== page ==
Analyst firm, Kaufman Hall, prepared a report for the American Hospital Association (AMA) to determine the benefits of partnerships, mergers, and acquisitions for hospitals. For some hospitals, these transactions are the necessary response to the many pressures hospitals now face. These pressures are:
- Beneficiaries of Medicare or Medicaid are increasing. Since these programs pay below the cost of care, hospitals must scale up to drive down costs and minimise their losses.
- Hospitals must absorb the risk of high-risk, high-acuity patients care.
- Offloading inpatient to out-patient care exposes hospitals to competitors that do not bear the cost of providing acute care.
- The COVID-19 pandemic has doubled (from 25% to 50%) the hospitals that operate with negative margins due to smaller volumes and increased pandemic-related costs.
Kaufman Hall analysed data on 463 transactions between 2015 and 2019. About 20% (92) of the hospital organisations cited financial distress as a key driver in these transactions. One third (31 of 92) of these hospitals declared bankruptcy. Of the 31 bankrupt hospitals, more than 80% “were saved from bankruptcy and remain operational” after these transactions.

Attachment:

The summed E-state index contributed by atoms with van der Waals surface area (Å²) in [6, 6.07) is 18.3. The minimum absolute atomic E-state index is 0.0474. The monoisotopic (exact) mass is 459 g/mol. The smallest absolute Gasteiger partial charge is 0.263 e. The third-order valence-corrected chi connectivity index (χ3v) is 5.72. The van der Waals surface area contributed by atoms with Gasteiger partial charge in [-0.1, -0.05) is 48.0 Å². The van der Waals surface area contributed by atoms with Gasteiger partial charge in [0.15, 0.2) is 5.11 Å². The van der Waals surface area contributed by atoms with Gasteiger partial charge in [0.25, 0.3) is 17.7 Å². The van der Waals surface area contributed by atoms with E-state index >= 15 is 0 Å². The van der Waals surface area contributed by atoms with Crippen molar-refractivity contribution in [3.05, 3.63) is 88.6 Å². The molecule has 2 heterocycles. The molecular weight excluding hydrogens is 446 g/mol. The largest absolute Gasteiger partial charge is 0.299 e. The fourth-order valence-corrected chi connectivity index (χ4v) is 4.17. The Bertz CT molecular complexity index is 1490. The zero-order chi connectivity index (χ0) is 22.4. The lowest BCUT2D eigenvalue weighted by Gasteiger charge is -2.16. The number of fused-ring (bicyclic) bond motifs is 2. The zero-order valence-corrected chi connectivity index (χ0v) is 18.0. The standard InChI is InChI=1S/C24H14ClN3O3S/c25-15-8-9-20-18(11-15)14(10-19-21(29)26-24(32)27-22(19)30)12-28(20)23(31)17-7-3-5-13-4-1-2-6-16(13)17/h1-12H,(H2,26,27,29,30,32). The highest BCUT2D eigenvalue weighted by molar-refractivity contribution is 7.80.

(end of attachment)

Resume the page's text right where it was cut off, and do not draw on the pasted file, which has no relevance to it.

Across the 463 transactions, 38% were able to offer new services after the transaction. Of those acquired by academic centres, 46% added new services and improved access to tertiary and quaternary care services. Previous reports indicated that acquired hospitals reduced their operating costs and passed these saving onto their patients. The extra resources provided by larger organisations support consumer-centric strategies and enhance the patient care experience. The merger approach increases the organisation scale, which improves the organisation credit rating ability to access low-cost capital and attract investor interest.
Overall, these transactions can improve care access and affordability. Partnerships, mergers, and acquisitions allow hospitals to have the capital to invest in care delivery, advances, and infrastructure.